Cycling lore is a funny thing. Question an accepted principle, and often you will get a "This is just how things are done." Or more often, some vague explanation based on "feel." Intuition plays a large part in racing and is a good basis for some equipment choices—but when it comes to tires, you should set aside the stone tablet and think about the science.
Josh Poertner of Silca shared a story on Slowtwitch about his experience introducing Zipp 808s to a pro men's team in the 2004 Tour. He describes the scene on the morning of the prologue when he arrived: The pro mechanics and riders were in the midst of a shouting match, unable to figure out why the 808 rims were "blown up like blow-fish" and jamming the forks of the new BMC Time Machine. Nothing was making sense until Poertner discovered the fact that the pro mechanics were inflating 20mm Continental track tires (with helium!) to 280 psi. Team leadership was insistent that their choices were correct; after much argument, Poertner was able to talk them down to "only" 220 psi, but the riders were plagued by punctures and crashes in the TTs and had a near-phobia of their TT bikes by the end of the Tour. "It was ultimately the impetus for us to start a real educational process with the mechanics and directors on not only what wheels for what days, but also tire choice and the importance of pressure," Poertner writes.
Tires are the single most important part of your bike. Whether you're seeking comfort, grip, or pure speed, no single change will make as much of a difference as your tires. We all love to obsess over the latest frames and wheels, but it's the tires that dampen the bumps, hold the bike to the corners, and transmit the power from our legs to the road. While the latest frame or latest wheels might save you one minute or so per 40K thanks to their slippery aerodynamics, a tire with good rolling resistance might save you four or five. Similarly, a frame with a carefully engineered carbon fiber layup might dampen harsh road vibrations a small amount, but a well-chosen tire will have a hundred times more impact on comfort.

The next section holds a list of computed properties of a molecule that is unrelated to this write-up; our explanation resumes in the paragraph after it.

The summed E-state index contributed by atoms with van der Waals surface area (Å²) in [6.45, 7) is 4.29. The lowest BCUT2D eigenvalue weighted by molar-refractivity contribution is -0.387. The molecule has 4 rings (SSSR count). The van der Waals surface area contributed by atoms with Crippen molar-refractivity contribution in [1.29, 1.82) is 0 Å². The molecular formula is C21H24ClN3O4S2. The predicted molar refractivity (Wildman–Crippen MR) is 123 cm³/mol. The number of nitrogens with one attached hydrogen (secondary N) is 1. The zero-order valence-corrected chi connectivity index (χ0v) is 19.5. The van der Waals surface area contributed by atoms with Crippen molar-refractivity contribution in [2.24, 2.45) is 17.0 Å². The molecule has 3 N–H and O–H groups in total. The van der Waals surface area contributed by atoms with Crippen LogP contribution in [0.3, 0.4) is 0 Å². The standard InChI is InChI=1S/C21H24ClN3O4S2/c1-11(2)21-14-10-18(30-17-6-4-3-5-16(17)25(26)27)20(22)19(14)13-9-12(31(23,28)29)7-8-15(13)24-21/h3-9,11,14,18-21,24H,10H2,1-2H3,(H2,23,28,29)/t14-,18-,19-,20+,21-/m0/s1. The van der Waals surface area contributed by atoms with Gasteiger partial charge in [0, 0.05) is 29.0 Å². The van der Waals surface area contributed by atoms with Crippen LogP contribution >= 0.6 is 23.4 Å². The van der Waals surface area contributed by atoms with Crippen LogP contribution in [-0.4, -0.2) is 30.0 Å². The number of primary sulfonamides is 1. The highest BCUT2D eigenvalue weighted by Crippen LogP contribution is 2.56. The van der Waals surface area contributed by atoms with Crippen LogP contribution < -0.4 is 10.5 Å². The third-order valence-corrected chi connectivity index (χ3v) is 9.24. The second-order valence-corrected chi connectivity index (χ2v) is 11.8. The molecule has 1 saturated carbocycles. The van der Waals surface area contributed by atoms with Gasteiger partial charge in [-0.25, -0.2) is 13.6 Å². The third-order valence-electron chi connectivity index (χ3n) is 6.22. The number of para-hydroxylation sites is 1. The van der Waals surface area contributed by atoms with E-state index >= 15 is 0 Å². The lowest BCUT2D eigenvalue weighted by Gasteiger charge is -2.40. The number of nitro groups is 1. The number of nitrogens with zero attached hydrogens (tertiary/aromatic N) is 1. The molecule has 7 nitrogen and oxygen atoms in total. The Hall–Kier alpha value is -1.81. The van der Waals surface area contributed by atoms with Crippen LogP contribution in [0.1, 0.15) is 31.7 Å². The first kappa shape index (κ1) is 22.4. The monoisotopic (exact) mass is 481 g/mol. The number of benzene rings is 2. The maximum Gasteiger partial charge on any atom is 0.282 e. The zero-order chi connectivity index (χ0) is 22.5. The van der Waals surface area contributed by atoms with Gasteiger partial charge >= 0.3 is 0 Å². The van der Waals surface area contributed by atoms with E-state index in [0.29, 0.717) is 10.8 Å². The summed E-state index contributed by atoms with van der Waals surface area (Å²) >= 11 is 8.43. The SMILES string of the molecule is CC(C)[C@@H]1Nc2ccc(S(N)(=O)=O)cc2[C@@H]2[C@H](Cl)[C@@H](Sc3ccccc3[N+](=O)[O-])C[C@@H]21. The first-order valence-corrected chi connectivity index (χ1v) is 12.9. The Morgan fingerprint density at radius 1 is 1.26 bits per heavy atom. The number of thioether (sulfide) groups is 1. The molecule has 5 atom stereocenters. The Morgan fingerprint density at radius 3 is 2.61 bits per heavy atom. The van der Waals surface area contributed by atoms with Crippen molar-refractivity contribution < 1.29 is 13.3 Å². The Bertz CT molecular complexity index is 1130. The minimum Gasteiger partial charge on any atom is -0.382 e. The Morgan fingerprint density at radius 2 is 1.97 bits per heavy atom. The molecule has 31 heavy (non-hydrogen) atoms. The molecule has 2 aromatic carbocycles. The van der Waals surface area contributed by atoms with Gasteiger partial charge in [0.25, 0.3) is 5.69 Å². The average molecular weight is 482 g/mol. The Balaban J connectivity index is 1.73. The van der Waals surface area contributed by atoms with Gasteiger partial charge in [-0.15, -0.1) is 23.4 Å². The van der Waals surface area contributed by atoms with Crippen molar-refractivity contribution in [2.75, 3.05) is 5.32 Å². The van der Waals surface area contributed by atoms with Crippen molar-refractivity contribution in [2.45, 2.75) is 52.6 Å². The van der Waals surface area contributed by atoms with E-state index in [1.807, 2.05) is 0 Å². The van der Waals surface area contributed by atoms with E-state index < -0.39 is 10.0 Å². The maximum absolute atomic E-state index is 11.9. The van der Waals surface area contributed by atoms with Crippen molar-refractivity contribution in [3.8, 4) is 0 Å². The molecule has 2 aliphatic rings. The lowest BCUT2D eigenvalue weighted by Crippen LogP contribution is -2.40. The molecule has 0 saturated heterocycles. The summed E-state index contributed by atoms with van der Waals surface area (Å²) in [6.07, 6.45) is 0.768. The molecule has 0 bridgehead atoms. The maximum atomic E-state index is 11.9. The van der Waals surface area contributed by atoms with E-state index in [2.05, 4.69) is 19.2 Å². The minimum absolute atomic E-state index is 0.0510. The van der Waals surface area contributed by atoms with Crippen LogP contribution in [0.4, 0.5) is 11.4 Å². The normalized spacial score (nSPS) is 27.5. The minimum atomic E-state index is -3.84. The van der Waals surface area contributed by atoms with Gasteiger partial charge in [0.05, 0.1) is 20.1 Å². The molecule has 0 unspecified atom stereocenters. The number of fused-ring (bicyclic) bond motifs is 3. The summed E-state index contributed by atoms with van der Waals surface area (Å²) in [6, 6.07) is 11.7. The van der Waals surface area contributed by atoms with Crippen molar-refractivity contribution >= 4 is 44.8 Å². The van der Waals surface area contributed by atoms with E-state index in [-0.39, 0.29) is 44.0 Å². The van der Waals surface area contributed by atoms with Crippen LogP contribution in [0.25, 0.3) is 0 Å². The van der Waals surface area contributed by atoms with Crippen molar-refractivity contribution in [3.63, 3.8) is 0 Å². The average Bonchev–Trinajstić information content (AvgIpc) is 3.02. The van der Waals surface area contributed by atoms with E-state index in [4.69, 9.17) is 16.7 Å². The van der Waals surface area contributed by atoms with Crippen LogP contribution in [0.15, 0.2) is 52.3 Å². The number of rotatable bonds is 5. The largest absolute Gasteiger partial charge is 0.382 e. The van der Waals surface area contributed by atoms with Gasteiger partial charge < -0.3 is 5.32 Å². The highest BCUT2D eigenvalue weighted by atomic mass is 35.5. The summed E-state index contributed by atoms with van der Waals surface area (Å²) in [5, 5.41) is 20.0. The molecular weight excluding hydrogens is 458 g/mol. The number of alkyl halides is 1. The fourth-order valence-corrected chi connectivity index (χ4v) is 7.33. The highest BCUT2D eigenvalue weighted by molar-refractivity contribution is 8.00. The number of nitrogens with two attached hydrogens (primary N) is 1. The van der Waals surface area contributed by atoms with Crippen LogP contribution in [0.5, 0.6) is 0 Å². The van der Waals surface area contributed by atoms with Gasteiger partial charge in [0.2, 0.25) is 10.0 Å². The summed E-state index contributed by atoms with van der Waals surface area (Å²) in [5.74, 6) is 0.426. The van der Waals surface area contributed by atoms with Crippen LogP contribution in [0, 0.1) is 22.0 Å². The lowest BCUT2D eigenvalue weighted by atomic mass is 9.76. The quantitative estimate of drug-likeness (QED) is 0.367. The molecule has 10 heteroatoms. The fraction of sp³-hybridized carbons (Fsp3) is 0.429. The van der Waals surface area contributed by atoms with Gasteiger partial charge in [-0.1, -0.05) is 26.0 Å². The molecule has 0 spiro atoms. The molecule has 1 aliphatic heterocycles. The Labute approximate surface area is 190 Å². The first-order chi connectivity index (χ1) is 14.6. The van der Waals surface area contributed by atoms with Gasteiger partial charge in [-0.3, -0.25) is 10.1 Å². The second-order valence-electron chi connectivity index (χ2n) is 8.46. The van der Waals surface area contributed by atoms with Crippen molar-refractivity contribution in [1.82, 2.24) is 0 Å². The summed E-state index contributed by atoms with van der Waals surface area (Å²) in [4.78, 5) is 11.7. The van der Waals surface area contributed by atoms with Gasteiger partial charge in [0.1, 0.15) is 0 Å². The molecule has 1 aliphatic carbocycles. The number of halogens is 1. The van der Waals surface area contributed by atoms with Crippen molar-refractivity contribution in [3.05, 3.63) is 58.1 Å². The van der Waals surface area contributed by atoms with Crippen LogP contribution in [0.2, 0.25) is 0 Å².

What Makes a Tire Fast (And Comfortable!)
It isn't the weight! It's the rolling resistance. As you bike along, your tires are constantly deforming as they come into contact with the road. Each inch you move forward on the road brings another inch of tire to the road, and the rubber has to squish a bit. This process is where energy is lost, and it can be a lot. This is also what makes some tires more comfortable than others. A tire whose material is more supple will waste less energy as it deforms and be more comfortable. These properties can be objectively measured by using a power meter and rollers. Handy tables of rolling resistance results are available online, such as this one from Tom Anhalt.
Another consideration is aerodynamics. While not as important as rolling resistance, the shape and size of a tire can significantly affect the overall performance of your wheel. A wider tire will have less rolling resistance, all else equal, but also more aero drag. So, for instance, for a time trial you wouldn't want a wide tire on the front. Some tires, such as the Continental 4000S, Attack, and Force, also have bonus aero properties due to their textured sidewalls.
What's the Catch?
The downside to fast tires is that they tend to be more delicate. The easiest way to reduce rolling resistance is to remove material from the tire—for example, to use less rubber and remove any tough, puncture-resistant layers. With some options, however, you can find a very effective compromise; some tires offer reasonable durability and puncture resistance along with very good rolling resistance. (See "Suggested Tires" below for specific models.)
Tips to Avoid Flats" and "Living with Latex" to avoid common installation mistakes. Once installed properly, latex tubes are just as durable as a regular tube and work better with sealant.